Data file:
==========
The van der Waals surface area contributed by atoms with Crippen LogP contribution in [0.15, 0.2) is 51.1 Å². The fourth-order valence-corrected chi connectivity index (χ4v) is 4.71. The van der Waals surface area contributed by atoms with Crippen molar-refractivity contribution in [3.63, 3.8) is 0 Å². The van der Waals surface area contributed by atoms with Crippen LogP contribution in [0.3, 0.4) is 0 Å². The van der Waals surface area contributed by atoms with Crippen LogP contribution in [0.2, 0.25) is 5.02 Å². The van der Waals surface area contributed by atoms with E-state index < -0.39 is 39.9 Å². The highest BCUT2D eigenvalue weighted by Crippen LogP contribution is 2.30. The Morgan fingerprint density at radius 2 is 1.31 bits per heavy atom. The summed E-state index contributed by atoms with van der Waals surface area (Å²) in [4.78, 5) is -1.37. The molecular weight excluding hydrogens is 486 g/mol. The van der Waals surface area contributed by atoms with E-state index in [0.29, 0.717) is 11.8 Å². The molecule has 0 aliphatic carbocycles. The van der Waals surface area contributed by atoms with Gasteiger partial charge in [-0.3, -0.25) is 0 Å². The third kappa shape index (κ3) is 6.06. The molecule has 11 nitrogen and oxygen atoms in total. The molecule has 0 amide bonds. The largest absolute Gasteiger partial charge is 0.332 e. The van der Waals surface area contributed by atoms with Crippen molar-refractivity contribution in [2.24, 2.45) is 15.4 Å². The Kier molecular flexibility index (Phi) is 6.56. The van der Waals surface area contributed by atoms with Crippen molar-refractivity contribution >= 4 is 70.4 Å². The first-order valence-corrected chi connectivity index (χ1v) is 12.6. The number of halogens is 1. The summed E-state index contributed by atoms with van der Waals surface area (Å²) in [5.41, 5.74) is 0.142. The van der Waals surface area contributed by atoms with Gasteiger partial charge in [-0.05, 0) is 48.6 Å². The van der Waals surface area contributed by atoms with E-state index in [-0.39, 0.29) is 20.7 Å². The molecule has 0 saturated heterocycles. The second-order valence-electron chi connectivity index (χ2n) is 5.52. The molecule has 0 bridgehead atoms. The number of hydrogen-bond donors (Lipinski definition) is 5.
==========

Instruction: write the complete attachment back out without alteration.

The van der Waals surface area contributed by atoms with Crippen LogP contribution in [0.15, 0.2) is 51.1 Å². The fourth-order valence-corrected chi connectivity index (χ4v) is 4.71. The van der Waals surface area contributed by atoms with Crippen molar-refractivity contribution in [3.63, 3.8) is 0 Å². The van der Waals surface area contributed by atoms with Crippen LogP contribution in [0.3, 0.4) is 0 Å². The van der Waals surface area contributed by atoms with Crippen LogP contribution in [0.2, 0.25) is 5.02 Å². The van der Waals surface area contributed by atoms with E-state index < -0.39 is 39.9 Å². The highest BCUT2D eigenvalue weighted by Crippen LogP contribution is 2.30. The Morgan fingerprint density at radius 2 is 1.31 bits per heavy atom. The summed E-state index contributed by atoms with van der Waals surface area (Å²) in [4.78, 5) is -1.37. The molecular weight excluding hydrogens is 486 g/mol. The van der Waals surface area contributed by atoms with E-state index in [0.29, 0.717) is 11.8 Å². The molecule has 0 aliphatic carbocycles. The van der Waals surface area contributed by atoms with Gasteiger partial charge in [-0.3, -0.25) is 0 Å². The third kappa shape index (κ3) is 6.06. The molecule has 11 nitrogen and oxygen atoms in total. The molecule has 0 amide bonds. The largest absolute Gasteiger partial charge is 0.332 e. The van der Waals surface area contributed by atoms with Crippen molar-refractivity contribution in [2.24, 2.45) is 15.4 Å². The Kier molecular flexibility index (Phi) is 6.56. The van der Waals surface area contributed by atoms with Crippen molar-refractivity contribution >= 4 is 70.4 Å². The first-order valence-corrected chi connectivity index (χ1v) is 12.6. The number of halogens is 1. The summed E-state index contributed by atoms with van der Waals surface area (Å²) in [5.41, 5.74) is 0.142. The van der Waals surface area contributed by atoms with Gasteiger partial charge in [-0.05, 0) is 48.6 Å². The van der Waals surface area contributed by atoms with E-state index in [-0.39, 0.29) is 20.7 Å². The molecule has 0 saturated heterocycles. The second-order valence-electron chi connectivity index (χ2n) is 5.52. The molecule has 0 bridgehead atoms. The number of hydrogen-bond donors (Lipinski definition) is 5.